DETROIT: Saab Cars North America's (SCNA) communications team is working to explain that it is business as usual for its division of Saab, while its parent company Saab Automobile filed and failed to persuade a Swedish court to grant it protection from creditors.
Michele Tinson, director of communications for SCNA, spoke candidly with PRWeek via email, following the court's rejection September 8. The filing includes Saab Automobile subsidiaries Saab Automobile Powertrain, and Saab Automobile Tools, but will not impact the automaker's North American operations, according to Tinson.
"SCNA recognizes that communication is key during our parent company's short-term financial challenges," she wrote. "Therefore, we are utilizing a number of tactics to keep all of our constituents informed with facts. All mediums are being utilized - electronic, social and through media relationships. Face-to-face, live communications are also an important tactic we like to use."Last year, Spkyer Cars, now known as Swedish Automobile, acquired Saab Automobile from General Motors, which had owned the company since 1990. Saab Automobile reportedly owes $210 million to it suppliers.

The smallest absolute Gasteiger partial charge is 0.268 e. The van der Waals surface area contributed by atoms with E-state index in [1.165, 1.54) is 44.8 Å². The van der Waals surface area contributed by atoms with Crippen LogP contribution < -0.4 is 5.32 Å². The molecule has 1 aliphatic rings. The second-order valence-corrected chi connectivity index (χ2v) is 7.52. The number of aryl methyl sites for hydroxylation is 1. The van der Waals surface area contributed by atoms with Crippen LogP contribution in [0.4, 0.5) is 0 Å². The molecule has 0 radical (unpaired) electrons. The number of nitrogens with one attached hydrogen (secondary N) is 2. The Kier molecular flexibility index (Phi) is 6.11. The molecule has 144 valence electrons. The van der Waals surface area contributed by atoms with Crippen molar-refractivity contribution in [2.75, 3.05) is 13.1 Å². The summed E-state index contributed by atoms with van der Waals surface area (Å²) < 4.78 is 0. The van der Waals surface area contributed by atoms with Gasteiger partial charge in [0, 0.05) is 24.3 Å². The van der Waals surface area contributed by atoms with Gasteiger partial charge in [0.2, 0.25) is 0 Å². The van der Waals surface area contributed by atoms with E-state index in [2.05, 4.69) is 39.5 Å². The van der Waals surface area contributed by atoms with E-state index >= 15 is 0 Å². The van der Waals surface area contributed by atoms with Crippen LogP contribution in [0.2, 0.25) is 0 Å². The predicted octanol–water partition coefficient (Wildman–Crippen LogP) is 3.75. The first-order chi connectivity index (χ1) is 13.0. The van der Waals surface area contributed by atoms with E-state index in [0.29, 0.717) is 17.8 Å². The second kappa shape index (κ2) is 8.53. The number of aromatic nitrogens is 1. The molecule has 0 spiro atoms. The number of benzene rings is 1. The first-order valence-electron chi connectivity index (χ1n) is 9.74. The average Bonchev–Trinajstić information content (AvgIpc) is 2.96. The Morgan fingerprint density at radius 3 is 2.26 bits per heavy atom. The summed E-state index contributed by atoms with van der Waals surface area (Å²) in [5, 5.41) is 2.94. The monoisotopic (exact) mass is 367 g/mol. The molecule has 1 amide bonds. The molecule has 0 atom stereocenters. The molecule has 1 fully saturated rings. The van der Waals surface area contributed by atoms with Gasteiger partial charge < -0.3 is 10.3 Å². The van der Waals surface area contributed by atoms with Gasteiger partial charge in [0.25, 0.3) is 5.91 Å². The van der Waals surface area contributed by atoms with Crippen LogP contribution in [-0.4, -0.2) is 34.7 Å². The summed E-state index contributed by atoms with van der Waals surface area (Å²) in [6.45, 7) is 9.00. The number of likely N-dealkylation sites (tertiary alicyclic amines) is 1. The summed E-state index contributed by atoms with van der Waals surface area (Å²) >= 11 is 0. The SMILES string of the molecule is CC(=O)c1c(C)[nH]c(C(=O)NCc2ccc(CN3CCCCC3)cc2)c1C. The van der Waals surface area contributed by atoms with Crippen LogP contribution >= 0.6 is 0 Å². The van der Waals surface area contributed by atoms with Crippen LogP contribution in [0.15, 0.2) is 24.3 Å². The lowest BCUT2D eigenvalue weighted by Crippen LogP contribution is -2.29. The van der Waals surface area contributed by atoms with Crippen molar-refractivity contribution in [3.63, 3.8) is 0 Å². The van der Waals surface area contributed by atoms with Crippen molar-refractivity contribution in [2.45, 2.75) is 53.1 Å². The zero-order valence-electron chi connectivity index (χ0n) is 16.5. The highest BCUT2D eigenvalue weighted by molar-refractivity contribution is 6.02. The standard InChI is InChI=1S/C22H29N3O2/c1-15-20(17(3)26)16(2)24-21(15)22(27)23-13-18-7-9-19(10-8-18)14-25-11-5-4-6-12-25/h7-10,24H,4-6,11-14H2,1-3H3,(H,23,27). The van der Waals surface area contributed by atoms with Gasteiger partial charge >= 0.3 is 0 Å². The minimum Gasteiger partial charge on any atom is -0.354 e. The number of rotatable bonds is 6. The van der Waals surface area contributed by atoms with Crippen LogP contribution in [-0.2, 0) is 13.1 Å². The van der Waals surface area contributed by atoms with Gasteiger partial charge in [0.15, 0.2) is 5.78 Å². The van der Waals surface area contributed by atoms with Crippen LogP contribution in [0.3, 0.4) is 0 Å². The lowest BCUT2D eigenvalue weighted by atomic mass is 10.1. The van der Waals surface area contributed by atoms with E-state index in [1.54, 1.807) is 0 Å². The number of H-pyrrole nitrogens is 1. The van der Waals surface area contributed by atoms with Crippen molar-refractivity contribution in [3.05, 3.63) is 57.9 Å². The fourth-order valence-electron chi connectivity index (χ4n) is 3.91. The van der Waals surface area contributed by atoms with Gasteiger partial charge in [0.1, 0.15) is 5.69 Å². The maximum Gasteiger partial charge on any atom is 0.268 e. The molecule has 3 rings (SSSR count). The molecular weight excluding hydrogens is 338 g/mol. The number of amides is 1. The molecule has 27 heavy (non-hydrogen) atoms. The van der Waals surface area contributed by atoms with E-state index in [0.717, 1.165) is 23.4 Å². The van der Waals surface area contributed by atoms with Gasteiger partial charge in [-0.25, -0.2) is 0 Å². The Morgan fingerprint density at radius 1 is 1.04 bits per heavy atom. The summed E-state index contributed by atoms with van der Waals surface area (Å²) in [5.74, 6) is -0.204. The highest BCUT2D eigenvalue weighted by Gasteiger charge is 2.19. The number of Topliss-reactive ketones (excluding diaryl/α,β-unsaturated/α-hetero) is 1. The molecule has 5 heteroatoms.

SCNA's employees, dealers, and vendors were kept informed via corporate press releases, and letters from Tim Colbeck, SCNA president and COO, following the initial filing, and through the subsequent court decision. The company also invited them to participate in conference calls with the automaker's executive leadership team.
Meanwhile, customer communications focused on frequent updates on SaabUSA.com, as well as voice messages. The team posted a statement to its website September 7 to further clarify: "This filing does not include SCNA and our operations continue as normal. Our intention at SCNA is to continue to support our customers with premium customer service well into the future."
The automaker currently does not work with a PR agency in the US, "due to our focus to conserve budgets for our anticipated resurgence into the marketplace," Tinson added.
"We are committed to keeping lines of communication open for all of our audiences," she continued. "Typically, companies may prefer to 'lay-low' while facing such a tumultuous time. I commend the Saab leadership team for recognizing the importance of communications and the value in communicating facts to all constituents through this challenging process."